When Hurricane Katrina roared ashore, it left in its wake untold destruction. One of the casualties was any assurance we may have had about the ability of existing leadership systems and strategies to adequately address the broad and unpredictable array of demands in a catastrophic crisis.

To better understand the leadership dimensions of crisis situations, the Center for Creative Leadership convened a forum with formal and emergent leaders who played a role in Katrina. Using an array of facilitation techniques, we overlaid this conversation between crisis leaders with the perspectives of discussants with expertise in disaster, terrorism, public health, and leadership.

What we found is that when crises such as Katrina overwhelm the capacity of formal systems and structures, new leadership systems take shape and emergent leaders step into the void, playing critical and improvised roles in rescue and rebuilding efforts.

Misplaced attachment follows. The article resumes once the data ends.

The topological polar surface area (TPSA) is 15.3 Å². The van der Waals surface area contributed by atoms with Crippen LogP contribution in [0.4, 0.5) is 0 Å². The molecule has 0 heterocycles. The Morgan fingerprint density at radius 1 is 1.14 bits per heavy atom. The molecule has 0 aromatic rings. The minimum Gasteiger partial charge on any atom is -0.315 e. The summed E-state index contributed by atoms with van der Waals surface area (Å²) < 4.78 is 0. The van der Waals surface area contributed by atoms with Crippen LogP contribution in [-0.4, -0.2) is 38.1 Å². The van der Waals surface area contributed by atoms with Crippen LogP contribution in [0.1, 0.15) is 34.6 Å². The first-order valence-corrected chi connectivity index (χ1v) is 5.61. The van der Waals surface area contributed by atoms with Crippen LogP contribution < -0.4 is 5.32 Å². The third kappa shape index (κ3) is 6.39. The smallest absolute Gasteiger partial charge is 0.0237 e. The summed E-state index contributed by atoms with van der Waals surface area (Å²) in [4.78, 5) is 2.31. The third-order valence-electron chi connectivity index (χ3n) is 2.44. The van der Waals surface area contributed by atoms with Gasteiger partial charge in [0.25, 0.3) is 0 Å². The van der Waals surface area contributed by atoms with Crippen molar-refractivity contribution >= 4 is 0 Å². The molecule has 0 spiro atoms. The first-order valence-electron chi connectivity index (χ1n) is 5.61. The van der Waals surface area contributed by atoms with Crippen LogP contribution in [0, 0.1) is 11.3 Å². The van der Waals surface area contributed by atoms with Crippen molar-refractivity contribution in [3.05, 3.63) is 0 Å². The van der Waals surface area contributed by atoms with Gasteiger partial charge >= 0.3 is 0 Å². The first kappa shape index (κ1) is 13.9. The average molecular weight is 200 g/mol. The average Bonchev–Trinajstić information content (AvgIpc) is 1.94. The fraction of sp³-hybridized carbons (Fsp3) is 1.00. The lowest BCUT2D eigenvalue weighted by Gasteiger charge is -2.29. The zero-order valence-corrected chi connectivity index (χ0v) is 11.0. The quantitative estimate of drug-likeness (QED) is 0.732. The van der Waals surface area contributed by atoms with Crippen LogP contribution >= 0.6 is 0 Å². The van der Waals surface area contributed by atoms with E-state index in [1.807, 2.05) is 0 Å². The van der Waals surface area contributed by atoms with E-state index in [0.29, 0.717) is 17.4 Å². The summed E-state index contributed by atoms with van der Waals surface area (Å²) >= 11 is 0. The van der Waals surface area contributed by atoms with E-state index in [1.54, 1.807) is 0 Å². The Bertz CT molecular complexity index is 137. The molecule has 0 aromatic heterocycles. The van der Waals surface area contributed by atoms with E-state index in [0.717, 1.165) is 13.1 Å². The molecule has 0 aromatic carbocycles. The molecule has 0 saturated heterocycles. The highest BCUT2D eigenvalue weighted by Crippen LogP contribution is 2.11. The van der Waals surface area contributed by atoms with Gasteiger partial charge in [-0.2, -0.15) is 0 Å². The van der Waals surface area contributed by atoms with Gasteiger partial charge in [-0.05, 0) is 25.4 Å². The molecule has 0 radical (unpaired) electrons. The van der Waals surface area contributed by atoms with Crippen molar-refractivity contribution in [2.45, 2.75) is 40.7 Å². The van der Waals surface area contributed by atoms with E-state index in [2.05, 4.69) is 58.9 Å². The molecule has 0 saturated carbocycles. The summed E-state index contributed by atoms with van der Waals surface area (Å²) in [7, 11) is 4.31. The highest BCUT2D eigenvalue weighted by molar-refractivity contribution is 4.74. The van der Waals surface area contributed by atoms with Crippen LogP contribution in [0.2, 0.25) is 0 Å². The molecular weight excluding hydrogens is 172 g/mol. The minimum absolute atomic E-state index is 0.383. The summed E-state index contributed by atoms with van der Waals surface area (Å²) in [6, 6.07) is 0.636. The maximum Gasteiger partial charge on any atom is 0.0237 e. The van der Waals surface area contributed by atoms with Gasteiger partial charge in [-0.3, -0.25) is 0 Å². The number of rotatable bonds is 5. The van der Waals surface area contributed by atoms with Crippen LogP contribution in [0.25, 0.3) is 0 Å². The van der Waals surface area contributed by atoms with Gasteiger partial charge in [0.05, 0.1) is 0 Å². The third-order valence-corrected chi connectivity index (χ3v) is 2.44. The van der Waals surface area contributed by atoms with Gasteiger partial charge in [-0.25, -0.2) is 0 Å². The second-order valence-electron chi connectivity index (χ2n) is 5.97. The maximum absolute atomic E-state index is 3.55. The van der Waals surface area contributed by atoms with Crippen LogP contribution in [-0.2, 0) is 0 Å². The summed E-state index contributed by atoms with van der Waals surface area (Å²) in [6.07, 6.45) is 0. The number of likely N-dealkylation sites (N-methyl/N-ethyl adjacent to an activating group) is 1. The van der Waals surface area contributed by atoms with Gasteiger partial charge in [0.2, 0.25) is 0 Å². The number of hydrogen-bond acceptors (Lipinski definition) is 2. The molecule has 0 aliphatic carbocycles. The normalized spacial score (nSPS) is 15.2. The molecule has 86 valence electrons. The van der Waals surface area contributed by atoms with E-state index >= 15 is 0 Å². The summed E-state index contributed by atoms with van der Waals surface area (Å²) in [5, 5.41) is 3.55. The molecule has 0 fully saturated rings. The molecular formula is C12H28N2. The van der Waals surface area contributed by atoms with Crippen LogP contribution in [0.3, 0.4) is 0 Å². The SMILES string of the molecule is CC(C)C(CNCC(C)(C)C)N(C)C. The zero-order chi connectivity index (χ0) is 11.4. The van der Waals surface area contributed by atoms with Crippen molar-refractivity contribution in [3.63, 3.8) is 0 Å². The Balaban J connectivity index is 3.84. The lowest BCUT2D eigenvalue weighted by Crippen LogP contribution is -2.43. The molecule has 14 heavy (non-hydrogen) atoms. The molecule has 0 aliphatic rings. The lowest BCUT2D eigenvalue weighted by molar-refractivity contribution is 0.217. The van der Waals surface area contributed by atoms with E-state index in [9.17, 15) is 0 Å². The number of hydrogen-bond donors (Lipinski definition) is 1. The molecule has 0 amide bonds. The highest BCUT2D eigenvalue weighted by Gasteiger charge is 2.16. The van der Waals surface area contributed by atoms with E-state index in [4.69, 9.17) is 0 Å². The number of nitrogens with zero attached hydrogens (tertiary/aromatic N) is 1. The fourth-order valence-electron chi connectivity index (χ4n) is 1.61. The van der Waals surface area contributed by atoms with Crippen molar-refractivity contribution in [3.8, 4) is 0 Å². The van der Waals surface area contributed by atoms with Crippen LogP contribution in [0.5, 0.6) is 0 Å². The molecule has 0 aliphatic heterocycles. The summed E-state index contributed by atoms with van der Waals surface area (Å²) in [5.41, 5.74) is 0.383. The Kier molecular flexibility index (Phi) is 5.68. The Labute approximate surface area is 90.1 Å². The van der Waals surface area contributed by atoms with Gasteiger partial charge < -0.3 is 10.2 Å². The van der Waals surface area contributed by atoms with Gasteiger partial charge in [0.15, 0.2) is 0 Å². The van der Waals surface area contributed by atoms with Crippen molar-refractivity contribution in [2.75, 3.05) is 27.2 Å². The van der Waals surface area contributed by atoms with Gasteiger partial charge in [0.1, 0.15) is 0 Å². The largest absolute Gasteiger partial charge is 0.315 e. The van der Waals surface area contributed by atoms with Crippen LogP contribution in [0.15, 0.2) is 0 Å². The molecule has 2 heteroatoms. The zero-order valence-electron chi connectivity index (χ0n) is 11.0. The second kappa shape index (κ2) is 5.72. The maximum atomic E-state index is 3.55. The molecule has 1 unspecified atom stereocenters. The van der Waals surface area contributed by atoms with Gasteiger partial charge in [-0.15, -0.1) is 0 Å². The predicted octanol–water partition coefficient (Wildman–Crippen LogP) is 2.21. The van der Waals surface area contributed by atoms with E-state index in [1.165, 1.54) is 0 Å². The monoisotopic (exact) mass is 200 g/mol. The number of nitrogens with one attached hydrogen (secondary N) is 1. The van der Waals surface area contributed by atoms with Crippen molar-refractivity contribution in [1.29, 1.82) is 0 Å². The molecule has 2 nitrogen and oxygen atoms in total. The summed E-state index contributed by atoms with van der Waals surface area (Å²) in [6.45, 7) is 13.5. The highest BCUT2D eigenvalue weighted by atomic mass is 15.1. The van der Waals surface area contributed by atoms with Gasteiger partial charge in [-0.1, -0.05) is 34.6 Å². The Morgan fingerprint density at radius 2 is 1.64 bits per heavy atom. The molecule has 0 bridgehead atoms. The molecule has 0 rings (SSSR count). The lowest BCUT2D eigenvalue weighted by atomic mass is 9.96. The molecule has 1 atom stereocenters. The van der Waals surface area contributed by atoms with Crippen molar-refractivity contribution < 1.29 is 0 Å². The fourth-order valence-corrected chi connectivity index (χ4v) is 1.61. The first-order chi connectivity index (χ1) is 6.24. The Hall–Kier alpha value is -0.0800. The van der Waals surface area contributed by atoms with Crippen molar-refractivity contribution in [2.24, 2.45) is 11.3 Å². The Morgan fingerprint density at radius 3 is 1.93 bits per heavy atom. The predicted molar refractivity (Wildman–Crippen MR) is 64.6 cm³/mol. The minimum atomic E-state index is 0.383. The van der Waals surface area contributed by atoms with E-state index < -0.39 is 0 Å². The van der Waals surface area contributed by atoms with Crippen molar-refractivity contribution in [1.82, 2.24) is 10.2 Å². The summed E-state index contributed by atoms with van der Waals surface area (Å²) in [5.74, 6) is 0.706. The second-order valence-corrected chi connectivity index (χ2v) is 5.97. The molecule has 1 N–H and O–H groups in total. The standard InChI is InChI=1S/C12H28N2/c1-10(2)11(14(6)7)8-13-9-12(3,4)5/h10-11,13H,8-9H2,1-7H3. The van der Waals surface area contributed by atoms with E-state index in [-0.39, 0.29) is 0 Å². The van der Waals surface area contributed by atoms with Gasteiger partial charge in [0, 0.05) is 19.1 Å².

The dialogue at the forum also indicates that leadership in mega-crises requires a systemic response that extends beyond the leadership capabilities of any individual or single organization. The leadership response required pulls in different—and sometimes opposing—directions: planning and improvisation . . . top-down and bottom-up leadership . . . individual leadership and collective capabilities . . . critical short-term crisis response and sustained long-term capabilities.

The individuals and organizations that rose to the challenges brought by Katrina, some of whom are profiled in this report, were the ones who worked collectively to improvise a response as physical and human systems.

Additional Compilation by Rebecca Garau

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